Judy April 23, 2010 at 5:26 am

The writer definitely had a pretentious attitude. I think it would have taken you more time to figure out your water and electric usage than the time to sell your item on Craigslist. Bottom line is you kept something out of the landfill. To me that is “green”.

Keep up the good work Katy!


Kayla K April 23, 2010 at 5:29 am

The greenest appliance is always the one you already own.
I am so annoyed by people going out to buy the latest, newest, greenest thing to save the world. You’ve posted on this before, I think… is the “green” movement a phase, or a marketing ploy? I vote marketing ploy.
People who are frugal aren’t just about saving money. We’re about saving resources. We are careful with our time, money, space, etc. We realize that we need to care for the earth because it’s a limited resource. “Wearing it out, using it up, making it do, or doing without” is the best attitude for the environment.


Ann April 23, 2010 at 7:50 am

I agree, Kayla. The greenest appliance is the one you already own. Also, I prefer “reduce and reuse” with “recycle” as the final resort because recycling often requires (by law or custom) additional processing…which can increase energy consumption. I like Katy’s mantra of “Wearing it out, using it up, making it do, or doing without” for the same reason.


Mary April 23, 2010 at 5:43 am

I think you’re a great example Katy. Being an environmentalist isn’t a competition. We’re not going to kick someone off the earth because they can’t afford (or choose not to buy) some new green appliance. I guess it’s hard to write a blog and somehow not seem like you’re bragging on yourself but you manage to do that. I feel like encouraging others to make a difference is the best way to spread the word. Thanks for being encouraging & fun!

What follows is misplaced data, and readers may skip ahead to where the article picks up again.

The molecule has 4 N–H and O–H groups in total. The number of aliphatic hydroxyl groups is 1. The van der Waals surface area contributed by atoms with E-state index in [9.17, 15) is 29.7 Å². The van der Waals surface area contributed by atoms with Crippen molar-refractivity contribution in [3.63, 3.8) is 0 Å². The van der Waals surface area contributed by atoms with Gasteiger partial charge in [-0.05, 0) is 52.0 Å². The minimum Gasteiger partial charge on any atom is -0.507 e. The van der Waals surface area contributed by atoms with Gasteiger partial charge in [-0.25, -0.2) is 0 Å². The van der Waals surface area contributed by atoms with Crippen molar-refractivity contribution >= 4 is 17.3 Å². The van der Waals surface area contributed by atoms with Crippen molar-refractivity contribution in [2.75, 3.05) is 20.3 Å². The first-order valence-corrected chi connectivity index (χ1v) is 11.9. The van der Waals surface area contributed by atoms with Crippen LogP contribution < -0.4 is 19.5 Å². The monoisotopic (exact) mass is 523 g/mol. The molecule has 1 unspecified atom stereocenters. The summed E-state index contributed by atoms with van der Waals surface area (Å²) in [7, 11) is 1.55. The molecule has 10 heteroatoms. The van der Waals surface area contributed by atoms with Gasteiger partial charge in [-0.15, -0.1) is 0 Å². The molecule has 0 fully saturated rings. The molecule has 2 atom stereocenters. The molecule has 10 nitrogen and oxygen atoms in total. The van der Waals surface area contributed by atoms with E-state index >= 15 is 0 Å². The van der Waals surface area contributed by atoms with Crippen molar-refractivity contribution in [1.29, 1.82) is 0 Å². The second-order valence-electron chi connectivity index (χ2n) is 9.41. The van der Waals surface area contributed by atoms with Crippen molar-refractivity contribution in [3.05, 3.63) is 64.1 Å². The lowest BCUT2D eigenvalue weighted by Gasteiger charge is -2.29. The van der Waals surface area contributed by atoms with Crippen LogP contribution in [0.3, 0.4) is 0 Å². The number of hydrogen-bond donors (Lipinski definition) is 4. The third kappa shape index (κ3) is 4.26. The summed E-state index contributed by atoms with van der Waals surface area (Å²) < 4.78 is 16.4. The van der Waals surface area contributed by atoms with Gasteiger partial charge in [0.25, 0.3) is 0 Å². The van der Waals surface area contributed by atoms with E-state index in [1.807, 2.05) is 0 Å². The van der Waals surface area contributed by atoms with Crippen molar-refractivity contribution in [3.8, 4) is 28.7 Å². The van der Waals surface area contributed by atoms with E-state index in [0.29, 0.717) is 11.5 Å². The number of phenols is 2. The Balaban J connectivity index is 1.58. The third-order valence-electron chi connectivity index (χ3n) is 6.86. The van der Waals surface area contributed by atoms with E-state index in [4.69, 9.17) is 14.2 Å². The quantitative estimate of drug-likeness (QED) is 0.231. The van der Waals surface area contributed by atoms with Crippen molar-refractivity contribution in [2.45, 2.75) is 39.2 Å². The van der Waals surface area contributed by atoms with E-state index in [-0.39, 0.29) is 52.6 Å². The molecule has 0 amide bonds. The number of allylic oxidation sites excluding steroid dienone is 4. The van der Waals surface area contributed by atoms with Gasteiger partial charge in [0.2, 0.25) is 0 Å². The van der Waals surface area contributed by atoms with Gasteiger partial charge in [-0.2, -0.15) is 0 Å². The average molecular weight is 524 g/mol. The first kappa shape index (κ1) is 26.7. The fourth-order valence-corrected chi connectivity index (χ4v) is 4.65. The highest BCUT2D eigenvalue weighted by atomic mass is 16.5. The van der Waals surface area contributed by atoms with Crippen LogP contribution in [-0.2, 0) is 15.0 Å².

BarbS April 23, 2010 at 6:28 am

*steam coming out of my ears*

I’m going to try to forget that I ever even heard of that Emily person. I definitely won’t be reading her blog or supporting her work, as with this one post she has shown that her values are so different from mine, and her attitude so condescending, that it would be very difficult for me to learn anything from her.

Katy, your blog (and your values/attitude/activities) are an inspiration to many. Don’t let anyone tell you otherwise.


Katy April 23, 2010 at 6:39 am


I dreamed about you last night. I don’t remember any details, just that you were there.




Beth April 23, 2010 at 7:20 am

“It is exactly this attitude among some proclaimed environmentalists that turns people off from making sustainable choices.”

No kidding. That’s something I like about your blog, Katy–you encourage others to choose a sustainable lifestyle, but recognize that some steps you take won’t be viable for everyone. It isn’t as though only the most Pharisaical of the environmentally-minded can make a difference.


Gail April 23, 2010 at 8:04 am

Go, Katy, go! I have never responded before, but wanted to throw in my support today. I look forward to reading each and every one of your posts. They are often a highlight in my day because of your witty writing style, down to earth practicality, and your refreshing forthright nature. I chuckle at, or learn something from each of your well written posts.
I am a fan!


Ame April 23, 2010 at 8:16 am

Her whole post smacked heavily of self-justification for buying a brand new, expensive fridge. To paraphrase Kayla K, I believe the greenest appliance is the one that already exists. And after posting all those links to excellent studies on consumerism and “things”, you’d think that Ms. Gertz might realize the same.

However, she seems to be buying (mentally and monetarily) into the idea that saving some time, energy and water in a country where those things are still arguably abundant is somehow better than saving one more appliance or thing from being produced. Your choice to sell the “inefficient” washer on Craiglist has prevented the harvesting of raw materials, the exploitation of labor, and the pollution of production and distribution that a new machine would have created, not to mention providing someone else with a time/money/sanity saving item.

Ms. Gertz “[has] to believe that there are decently-priced washers on the used market in Portland that are more recent and efficient makes.” Well isn’t it just precious to believe that everyone in America must be able to afford a recent and “efficient” appliance. Well it’s great to allow people in 3rd world countries to “live simply” while condemning those people who live in 3rd world poverty next door to slap their laundry against the rocks unless they can afford something more efficient.